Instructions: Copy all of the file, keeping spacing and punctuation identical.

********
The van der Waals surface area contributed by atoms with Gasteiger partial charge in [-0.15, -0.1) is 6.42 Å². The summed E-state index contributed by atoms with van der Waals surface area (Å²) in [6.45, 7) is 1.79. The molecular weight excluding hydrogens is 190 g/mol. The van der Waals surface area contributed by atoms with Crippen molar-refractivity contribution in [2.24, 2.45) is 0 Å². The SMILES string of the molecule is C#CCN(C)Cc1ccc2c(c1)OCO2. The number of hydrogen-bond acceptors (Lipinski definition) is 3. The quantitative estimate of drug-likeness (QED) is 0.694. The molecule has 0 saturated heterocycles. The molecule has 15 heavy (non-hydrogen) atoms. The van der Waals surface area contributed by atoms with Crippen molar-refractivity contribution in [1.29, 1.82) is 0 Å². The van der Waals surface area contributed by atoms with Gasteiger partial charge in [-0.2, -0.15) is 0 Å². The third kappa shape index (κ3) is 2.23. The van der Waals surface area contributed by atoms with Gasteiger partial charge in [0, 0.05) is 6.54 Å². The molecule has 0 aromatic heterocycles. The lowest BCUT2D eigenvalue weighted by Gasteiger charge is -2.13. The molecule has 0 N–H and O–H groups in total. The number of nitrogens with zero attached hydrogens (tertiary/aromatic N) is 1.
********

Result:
The van der Waals surface area contributed by atoms with Gasteiger partial charge in [-0.15, -0.1) is 6.42 Å². The summed E-state index contributed by atoms with van der Waals surface area (Å²) in [6.45, 7) is 1.79. The molecular weight excluding hydrogens is 190 g/mol. The van der Waals surface area contributed by atoms with Crippen molar-refractivity contribution in [2.24, 2.45) is 0 Å². The SMILES string of the molecule is C#CCN(C)Cc1ccc2c(c1)OCO2. The number of hydrogen-bond acceptors (Lipinski definition) is 3. The quantitative estimate of drug-likeness (QED) is 0.694. The molecule has 0 saturated heterocycles. The molecule has 15 heavy (non-hydrogen) atoms. The van der Waals surface area contributed by atoms with Crippen molar-refractivity contribution in [1.29, 1.82) is 0 Å². The van der Waals surface area contributed by atoms with Gasteiger partial charge in [-0.2, -0.15) is 0 Å². The third kappa shape index (κ3) is 2.23. The van der Waals surface area contributed by atoms with Gasteiger partial charge in [0, 0.05) is 6.54 Å². The molecule has 0 aromatic heterocycles. The lowest BCUT2D eigenvalue weighted by Gasteiger charge is -2.13. The molecule has 0 N–H and O–H groups in total. The number of nitrogens with zero attached hydrogens (tertiary/aromatic N) is 1.